The Kwame Nkrumah University of Science and Technology (KNUST) has launched four books on eye care for children and professionals.

The two English books and their respective Twi translations were produced by the Departments of Optometry and Visual Science, Language and Communication Sciences and Publishing Studies, with support from ORBIS International, Ghana.

Members of the Ghana Health Service and ophthalmic community also had an input.

The first books, “The Eye Book” and its Twi version, “Ani Nwoma No” are intended to aid eyecare professionals to communicate efficiently with patients and their families.

It explains the nature of the disorder, the need for treatment, and the various treatment options.

The second book, “The Singing Tree” and its Twi Version, “Dua Dwontoni” are illustrated children’s books that focus on the challenges faced by children with poor vision.

KNUST launches four books on eye care for children and professionals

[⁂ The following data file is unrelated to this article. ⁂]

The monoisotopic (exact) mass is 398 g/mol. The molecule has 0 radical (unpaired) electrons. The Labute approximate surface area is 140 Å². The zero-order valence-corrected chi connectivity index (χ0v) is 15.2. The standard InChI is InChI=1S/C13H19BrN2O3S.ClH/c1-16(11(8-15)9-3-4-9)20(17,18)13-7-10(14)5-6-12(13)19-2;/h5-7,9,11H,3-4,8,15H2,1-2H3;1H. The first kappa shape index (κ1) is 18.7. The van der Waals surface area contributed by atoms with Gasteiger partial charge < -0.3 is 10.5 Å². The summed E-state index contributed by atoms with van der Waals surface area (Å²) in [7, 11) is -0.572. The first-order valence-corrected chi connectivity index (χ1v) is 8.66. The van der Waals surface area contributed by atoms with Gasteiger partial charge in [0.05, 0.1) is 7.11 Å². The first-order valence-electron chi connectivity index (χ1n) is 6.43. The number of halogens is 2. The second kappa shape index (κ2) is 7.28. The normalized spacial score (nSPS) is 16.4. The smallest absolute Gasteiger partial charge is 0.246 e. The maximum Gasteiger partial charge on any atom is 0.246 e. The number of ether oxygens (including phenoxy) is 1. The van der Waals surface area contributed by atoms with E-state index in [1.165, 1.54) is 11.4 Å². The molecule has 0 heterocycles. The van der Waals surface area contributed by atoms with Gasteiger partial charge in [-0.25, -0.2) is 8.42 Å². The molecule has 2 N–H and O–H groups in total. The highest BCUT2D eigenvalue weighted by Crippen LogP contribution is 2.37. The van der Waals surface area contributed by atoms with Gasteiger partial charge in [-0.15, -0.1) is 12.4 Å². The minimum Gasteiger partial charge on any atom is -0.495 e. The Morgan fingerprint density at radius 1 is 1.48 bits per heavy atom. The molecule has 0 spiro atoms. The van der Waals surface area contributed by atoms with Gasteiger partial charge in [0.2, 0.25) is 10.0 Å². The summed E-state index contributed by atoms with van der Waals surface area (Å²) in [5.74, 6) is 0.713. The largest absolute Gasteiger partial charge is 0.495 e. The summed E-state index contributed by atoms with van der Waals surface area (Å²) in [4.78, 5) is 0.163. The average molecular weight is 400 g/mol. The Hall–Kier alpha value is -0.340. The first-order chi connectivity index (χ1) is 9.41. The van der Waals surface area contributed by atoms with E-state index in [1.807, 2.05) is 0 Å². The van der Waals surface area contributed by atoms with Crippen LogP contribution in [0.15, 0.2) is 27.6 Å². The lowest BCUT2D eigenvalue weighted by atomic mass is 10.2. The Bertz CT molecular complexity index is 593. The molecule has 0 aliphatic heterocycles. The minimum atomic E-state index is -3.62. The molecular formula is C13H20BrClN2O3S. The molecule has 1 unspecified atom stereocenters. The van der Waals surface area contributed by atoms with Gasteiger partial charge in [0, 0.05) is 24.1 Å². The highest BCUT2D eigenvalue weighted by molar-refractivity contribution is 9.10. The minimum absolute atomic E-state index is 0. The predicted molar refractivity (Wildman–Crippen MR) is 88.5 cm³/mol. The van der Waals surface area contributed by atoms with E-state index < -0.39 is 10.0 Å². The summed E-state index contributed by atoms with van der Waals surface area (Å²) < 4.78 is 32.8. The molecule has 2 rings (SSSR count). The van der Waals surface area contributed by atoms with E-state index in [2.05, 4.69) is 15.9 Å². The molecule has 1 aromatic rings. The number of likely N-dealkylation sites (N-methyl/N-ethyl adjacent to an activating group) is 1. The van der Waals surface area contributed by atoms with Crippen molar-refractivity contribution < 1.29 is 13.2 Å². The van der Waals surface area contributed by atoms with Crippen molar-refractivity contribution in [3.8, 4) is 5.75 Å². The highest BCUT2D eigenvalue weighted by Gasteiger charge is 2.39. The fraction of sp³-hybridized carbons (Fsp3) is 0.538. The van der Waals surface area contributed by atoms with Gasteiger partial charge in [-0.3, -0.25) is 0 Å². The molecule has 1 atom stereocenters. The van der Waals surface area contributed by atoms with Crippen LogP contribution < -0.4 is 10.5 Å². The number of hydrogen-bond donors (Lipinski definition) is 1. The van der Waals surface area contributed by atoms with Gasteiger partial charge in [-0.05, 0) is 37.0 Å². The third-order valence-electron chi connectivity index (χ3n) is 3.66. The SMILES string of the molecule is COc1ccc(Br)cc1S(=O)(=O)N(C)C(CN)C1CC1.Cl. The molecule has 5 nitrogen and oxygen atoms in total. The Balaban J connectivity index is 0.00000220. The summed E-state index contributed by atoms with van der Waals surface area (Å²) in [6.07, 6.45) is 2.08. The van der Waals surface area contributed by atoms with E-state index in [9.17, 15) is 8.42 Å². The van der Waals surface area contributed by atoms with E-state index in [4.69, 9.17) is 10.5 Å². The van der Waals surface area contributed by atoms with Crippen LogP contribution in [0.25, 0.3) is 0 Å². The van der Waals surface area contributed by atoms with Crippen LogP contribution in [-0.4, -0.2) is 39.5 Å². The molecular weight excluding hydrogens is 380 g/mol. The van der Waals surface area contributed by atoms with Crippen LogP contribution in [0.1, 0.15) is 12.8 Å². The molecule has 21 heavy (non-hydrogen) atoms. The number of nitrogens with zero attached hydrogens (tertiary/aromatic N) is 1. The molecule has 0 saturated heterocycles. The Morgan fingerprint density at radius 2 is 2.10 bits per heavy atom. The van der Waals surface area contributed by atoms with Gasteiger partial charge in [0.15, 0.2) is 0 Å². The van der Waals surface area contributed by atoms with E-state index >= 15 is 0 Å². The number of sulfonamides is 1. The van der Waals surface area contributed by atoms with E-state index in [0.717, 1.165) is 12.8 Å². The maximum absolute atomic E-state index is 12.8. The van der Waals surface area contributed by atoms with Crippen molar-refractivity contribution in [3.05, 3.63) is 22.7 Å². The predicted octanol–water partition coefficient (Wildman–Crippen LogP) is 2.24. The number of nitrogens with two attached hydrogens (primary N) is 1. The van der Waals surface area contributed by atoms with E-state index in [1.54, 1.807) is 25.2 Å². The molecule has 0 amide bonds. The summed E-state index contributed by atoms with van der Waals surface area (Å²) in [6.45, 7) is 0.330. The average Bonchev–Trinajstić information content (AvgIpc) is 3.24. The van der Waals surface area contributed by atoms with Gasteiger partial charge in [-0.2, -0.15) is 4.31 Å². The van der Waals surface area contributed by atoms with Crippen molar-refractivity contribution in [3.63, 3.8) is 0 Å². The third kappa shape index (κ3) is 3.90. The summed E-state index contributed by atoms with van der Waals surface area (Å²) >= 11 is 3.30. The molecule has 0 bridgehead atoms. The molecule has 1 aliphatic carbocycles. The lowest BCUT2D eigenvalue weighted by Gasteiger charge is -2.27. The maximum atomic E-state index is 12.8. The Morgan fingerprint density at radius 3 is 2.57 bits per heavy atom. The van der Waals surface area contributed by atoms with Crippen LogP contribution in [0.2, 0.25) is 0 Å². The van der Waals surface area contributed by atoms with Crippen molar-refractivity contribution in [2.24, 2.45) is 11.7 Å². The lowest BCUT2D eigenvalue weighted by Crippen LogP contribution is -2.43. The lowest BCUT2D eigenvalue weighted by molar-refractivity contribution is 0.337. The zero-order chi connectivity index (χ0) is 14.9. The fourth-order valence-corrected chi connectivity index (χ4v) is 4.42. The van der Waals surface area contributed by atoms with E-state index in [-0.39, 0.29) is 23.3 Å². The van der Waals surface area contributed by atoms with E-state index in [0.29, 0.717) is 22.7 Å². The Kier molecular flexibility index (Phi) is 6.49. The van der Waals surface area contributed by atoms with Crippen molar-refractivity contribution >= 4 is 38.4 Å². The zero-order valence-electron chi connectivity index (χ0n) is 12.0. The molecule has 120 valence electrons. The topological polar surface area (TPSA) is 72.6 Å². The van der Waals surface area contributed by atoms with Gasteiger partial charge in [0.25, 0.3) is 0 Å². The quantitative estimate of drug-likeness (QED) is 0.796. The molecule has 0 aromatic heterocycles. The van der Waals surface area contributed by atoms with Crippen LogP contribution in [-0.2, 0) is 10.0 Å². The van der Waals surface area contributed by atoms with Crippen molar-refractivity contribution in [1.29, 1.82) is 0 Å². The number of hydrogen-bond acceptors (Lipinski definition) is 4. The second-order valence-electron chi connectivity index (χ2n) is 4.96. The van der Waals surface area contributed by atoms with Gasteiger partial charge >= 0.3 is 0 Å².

It explains the need for testing, and the acceptance of wearing eyeglasses.

The author, Kenneth Youngstein donated the books to Orbis International Ghana, an NGO that is into the prevention of avoidable blindness.

Speaking at the launch which  marked the World Optometry Day, Program Director of Orbis International Ghana, Adolf Ollennu said the book seeks to ensure there is “enough knowledge about eye health and also for service providers to get adequate information on their patients.”

The National Organizer of the Ophthalmic Nurses Group of Ghana, Ms Veronica Oduro Manu was optimistic the books will be crucial in eye care management in the country.

“Understanding ourselves can sometimes be very difficult.  Having these books translated in Twi explains the conditions better and we’ll use it as a guide,” she said.

Project Leader and Head of the Department of Optometry and Visual Science, Dr. Kwadwo Owusu Akuffo said the books will be widely distributed to schools, eye clinics and eyecare professionals throughout the country.

However, Provost of the College of Humanities and Social Sciences, Prof. Charles Ofosu Marfo asked the government to come to their aid.

“Every hospital in the country must have a copy of the book. So we’re asking the Ministry of health and education to come to our aid. If they do, we can produce more,” he appealed.